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See No Evil: Banned Films and Video Controversy
by David Kerekes & David Slater

Subject: Marginalia / Cinema
Publisher: Headpress Critical Vision (UK)

Recommended for adult readers only

Edition Our Price inc. p&p Status
trade paperback, 416pp, ISBN 1900486105, 2000 N/A out of print

See No Evil: Banned Films and Video Controversy cover

    Utterly unputdownable
    Melody Maker
    The definitive guide
    The undisputed film book of '94. Buy it then die
    Fatal Visions

A means to improve home entertainment domesticates the cinema. Big budget film titles from major companies - who are initially reticent about home-viewing and video hire - compete with independent releases on small labels, quickly saturating the market with all manner of diverse product. The glut and ready accessibility of sex and violence leads quickly to condemnation, 'concern for the children', and ultimately the Video Recordings Act and the 'banning' of films.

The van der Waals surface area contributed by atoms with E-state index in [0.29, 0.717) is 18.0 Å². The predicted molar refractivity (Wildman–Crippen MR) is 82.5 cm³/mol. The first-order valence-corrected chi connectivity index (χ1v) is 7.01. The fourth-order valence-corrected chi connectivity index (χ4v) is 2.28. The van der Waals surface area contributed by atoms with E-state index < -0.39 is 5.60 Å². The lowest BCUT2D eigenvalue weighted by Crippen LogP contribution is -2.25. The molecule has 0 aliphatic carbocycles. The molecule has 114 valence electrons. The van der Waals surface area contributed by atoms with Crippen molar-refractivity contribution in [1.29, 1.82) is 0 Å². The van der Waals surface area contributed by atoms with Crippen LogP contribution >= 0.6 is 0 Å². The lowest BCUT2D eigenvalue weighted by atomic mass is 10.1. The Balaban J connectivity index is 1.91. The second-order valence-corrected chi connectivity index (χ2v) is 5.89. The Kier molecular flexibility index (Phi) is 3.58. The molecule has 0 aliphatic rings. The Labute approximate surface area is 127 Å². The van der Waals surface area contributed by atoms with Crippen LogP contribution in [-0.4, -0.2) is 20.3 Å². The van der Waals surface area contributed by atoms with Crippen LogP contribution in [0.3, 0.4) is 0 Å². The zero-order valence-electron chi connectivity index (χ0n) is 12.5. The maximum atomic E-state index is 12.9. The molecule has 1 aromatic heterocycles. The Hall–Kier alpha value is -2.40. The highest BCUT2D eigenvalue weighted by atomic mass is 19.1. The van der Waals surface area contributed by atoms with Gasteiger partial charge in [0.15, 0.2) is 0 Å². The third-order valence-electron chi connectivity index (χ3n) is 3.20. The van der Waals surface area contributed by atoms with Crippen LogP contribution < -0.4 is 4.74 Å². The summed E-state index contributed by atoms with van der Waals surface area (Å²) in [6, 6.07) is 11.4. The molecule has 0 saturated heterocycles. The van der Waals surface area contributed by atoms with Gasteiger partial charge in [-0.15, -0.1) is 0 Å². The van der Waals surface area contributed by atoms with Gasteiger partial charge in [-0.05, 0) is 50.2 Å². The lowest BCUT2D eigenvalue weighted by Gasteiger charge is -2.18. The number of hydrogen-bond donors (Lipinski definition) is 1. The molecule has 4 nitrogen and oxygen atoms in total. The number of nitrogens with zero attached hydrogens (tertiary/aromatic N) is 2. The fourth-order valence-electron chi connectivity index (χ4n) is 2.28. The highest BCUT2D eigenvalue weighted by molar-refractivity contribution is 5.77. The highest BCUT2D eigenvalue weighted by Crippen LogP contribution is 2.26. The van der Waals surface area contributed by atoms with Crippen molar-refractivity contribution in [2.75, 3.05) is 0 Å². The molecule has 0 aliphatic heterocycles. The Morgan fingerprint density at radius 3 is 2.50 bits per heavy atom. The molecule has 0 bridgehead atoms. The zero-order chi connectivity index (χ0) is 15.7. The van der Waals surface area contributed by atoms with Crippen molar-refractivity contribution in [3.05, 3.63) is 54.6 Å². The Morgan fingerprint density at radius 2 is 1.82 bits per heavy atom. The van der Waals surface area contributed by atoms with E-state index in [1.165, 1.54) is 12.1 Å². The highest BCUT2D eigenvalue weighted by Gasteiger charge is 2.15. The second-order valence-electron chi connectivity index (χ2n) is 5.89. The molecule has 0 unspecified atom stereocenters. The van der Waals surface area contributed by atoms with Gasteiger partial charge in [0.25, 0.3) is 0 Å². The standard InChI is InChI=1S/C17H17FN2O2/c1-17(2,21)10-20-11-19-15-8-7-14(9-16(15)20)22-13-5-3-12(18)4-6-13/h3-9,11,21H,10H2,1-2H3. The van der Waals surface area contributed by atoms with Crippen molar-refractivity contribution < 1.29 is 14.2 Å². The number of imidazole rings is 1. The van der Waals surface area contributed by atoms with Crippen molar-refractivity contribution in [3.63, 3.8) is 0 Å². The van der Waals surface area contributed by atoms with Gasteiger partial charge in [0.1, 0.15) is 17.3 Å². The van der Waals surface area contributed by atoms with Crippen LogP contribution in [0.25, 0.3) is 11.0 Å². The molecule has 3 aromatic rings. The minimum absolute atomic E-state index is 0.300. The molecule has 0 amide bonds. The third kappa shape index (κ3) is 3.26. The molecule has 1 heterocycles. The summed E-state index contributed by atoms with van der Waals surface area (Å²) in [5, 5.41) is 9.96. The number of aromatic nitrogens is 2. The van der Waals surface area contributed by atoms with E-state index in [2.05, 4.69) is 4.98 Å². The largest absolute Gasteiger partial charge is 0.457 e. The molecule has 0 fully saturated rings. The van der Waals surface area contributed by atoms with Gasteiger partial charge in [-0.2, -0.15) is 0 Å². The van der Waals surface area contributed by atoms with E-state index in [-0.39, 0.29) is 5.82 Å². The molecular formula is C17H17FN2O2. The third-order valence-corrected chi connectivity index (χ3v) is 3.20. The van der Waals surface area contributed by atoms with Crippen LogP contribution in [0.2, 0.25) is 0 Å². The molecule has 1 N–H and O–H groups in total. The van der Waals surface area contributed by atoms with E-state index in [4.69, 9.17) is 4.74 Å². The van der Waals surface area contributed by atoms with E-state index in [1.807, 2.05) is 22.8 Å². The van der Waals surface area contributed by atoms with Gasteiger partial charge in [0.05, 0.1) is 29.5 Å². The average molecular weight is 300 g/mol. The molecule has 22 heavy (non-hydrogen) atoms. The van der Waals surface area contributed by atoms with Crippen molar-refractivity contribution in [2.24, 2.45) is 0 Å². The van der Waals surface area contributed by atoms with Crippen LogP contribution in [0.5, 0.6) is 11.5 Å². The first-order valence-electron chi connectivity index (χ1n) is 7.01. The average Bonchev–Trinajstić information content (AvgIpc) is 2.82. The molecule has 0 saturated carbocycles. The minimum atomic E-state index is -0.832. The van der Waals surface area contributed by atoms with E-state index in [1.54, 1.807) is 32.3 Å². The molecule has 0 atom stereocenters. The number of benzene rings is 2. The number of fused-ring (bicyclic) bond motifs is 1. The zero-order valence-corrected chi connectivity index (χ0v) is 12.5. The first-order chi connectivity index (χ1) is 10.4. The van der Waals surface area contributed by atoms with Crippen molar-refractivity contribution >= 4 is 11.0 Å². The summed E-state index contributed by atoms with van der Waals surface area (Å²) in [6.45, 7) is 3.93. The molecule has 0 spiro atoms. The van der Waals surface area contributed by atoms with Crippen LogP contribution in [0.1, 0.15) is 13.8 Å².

See No Evil chronicles the phenomenal rise of video culture and its alleged associations with criminal activity. Containing studies of murder cases supposedly influenced by films, interviews with the 'video underground' and insightful commentary on contentious movies, See No Evil is an exhaustive and startling overview of Britain's video nasty culture.

What the critics said about Kerekes & Slater's previous book, Killing for Culture: